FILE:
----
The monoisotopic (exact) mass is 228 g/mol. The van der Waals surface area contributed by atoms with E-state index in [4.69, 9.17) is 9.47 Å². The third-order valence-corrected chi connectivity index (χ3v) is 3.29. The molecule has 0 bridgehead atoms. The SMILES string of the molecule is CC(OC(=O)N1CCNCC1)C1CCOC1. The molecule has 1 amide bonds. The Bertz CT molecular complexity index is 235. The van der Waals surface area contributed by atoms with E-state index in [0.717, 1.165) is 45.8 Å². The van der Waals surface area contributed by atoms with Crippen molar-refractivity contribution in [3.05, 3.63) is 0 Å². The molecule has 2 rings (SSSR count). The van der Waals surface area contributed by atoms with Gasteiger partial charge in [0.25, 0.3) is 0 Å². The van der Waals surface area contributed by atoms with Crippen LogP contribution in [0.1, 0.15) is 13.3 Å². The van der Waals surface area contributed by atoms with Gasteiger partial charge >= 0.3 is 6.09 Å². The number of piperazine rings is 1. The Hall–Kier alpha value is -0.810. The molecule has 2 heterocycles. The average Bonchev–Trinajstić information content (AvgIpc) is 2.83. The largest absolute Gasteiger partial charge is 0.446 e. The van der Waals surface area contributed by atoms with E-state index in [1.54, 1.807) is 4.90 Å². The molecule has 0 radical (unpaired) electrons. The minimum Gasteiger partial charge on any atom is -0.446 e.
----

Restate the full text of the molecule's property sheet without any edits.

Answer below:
The monoisotopic (exact) mass is 228 g/mol. The van der Waals surface area contributed by atoms with E-state index in [4.69, 9.17) is 9.47 Å². The third-order valence-corrected chi connectivity index (χ3v) is 3.29. The molecule has 0 bridgehead atoms. The SMILES string of the molecule is CC(OC(=O)N1CCNCC1)C1CCOC1. The molecule has 1 amide bonds. The Bertz CT molecular complexity index is 235. The van der Waals surface area contributed by atoms with E-state index in [0.717, 1.165) is 45.8 Å². The van der Waals surface area contributed by atoms with Crippen molar-refractivity contribution in [3.05, 3.63) is 0 Å². The molecule has 2 rings (SSSR count). The van der Waals surface area contributed by atoms with Gasteiger partial charge in [0.25, 0.3) is 0 Å². The van der Waals surface area contributed by atoms with Crippen LogP contribution in [0.1, 0.15) is 13.3 Å². The van der Waals surface area contributed by atoms with Gasteiger partial charge >= 0.3 is 6.09 Å². The number of piperazine rings is 1. The Hall–Kier alpha value is -0.810. The molecule has 2 heterocycles. The average Bonchev–Trinajstić information content (AvgIpc) is 2.83. The largest absolute Gasteiger partial charge is 0.446 e. The van der Waals surface area contributed by atoms with E-state index in [1.54, 1.807) is 4.90 Å². The molecule has 0 radical (unpaired) electrons. The minimum Gasteiger partial charge on any atom is -0.446 e.